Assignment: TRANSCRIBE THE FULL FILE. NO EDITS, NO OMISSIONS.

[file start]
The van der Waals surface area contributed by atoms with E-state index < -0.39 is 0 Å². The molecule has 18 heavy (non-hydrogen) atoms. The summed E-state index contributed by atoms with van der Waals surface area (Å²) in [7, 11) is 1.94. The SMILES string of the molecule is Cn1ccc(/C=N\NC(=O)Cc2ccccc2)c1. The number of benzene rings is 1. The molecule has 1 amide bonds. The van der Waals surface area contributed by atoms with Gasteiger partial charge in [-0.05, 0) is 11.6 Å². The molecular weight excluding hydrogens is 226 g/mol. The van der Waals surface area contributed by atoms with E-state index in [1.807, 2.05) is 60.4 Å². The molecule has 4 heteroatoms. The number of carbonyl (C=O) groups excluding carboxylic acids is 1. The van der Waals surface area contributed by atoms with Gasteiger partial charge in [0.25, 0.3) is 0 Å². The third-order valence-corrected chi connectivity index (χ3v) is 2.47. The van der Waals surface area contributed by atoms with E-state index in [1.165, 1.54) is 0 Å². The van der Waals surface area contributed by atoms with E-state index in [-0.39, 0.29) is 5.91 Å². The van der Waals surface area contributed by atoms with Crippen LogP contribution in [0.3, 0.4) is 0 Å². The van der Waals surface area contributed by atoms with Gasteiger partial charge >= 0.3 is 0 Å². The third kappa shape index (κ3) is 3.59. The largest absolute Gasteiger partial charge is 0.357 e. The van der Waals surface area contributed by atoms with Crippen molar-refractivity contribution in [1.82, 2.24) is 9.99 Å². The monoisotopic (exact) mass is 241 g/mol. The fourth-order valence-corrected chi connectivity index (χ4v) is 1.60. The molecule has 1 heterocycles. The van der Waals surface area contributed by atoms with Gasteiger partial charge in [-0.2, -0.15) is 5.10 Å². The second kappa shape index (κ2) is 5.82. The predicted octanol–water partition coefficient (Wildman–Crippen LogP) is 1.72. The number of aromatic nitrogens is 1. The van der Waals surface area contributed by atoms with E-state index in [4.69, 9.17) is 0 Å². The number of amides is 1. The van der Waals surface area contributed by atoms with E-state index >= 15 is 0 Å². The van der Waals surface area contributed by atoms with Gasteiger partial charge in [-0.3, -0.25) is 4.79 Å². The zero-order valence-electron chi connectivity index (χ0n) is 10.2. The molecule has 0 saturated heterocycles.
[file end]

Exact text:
The van der Waals surface area contributed by atoms with E-state index < -0.39 is 0 Å². The molecule has 18 heavy (non-hydrogen) atoms. The summed E-state index contributed by atoms with van der Waals surface area (Å²) in [7, 11) is 1.94. The SMILES string of the molecule is Cn1ccc(/C=N\NC(=O)Cc2ccccc2)c1. The number of benzene rings is 1. The molecule has 1 amide bonds. The van der Waals surface area contributed by atoms with Gasteiger partial charge in [-0.05, 0) is 11.6 Å². The molecular weight excluding hydrogens is 226 g/mol. The van der Waals surface area contributed by atoms with E-state index in [1.807, 2.05) is 60.4 Å². The molecule has 4 heteroatoms. The number of carbonyl (C=O) groups excluding carboxylic acids is 1. The van der Waals surface area contributed by atoms with Gasteiger partial charge in [0.25, 0.3) is 0 Å². The third-order valence-corrected chi connectivity index (χ3v) is 2.47. The van der Waals surface area contributed by atoms with E-state index in [1.165, 1.54) is 0 Å². The van der Waals surface area contributed by atoms with E-state index in [-0.39, 0.29) is 5.91 Å². The van der Waals surface area contributed by atoms with Crippen LogP contribution in [0.3, 0.4) is 0 Å². The van der Waals surface area contributed by atoms with Gasteiger partial charge >= 0.3 is 0 Å². The third kappa shape index (κ3) is 3.59. The largest absolute Gasteiger partial charge is 0.357 e. The van der Waals surface area contributed by atoms with Crippen molar-refractivity contribution in [1.82, 2.24) is 9.99 Å². The monoisotopic (exact) mass is 241 g/mol. The fourth-order valence-corrected chi connectivity index (χ4v) is 1.60. The molecule has 1 heterocycles. The van der Waals surface area contributed by atoms with Gasteiger partial charge in [-0.2, -0.15) is 5.10 Å². The second kappa shape index (κ2) is 5.82. The predicted octanol–water partition coefficient (Wildman–Crippen LogP) is 1.72. The number of aromatic nitrogens is 1. The van der Waals surface area contributed by atoms with E-state index in [4.69, 9.17) is 0 Å². The number of amides is 1. The van der Waals surface area contributed by atoms with E-state index >= 15 is 0 Å². The van der Waals surface area contributed by atoms with Gasteiger partial charge in [-0.3, -0.25) is 4.79 Å². The zero-order valence-electron chi connectivity index (χ0n) is 10.2. The molecule has 0 saturated heterocycles.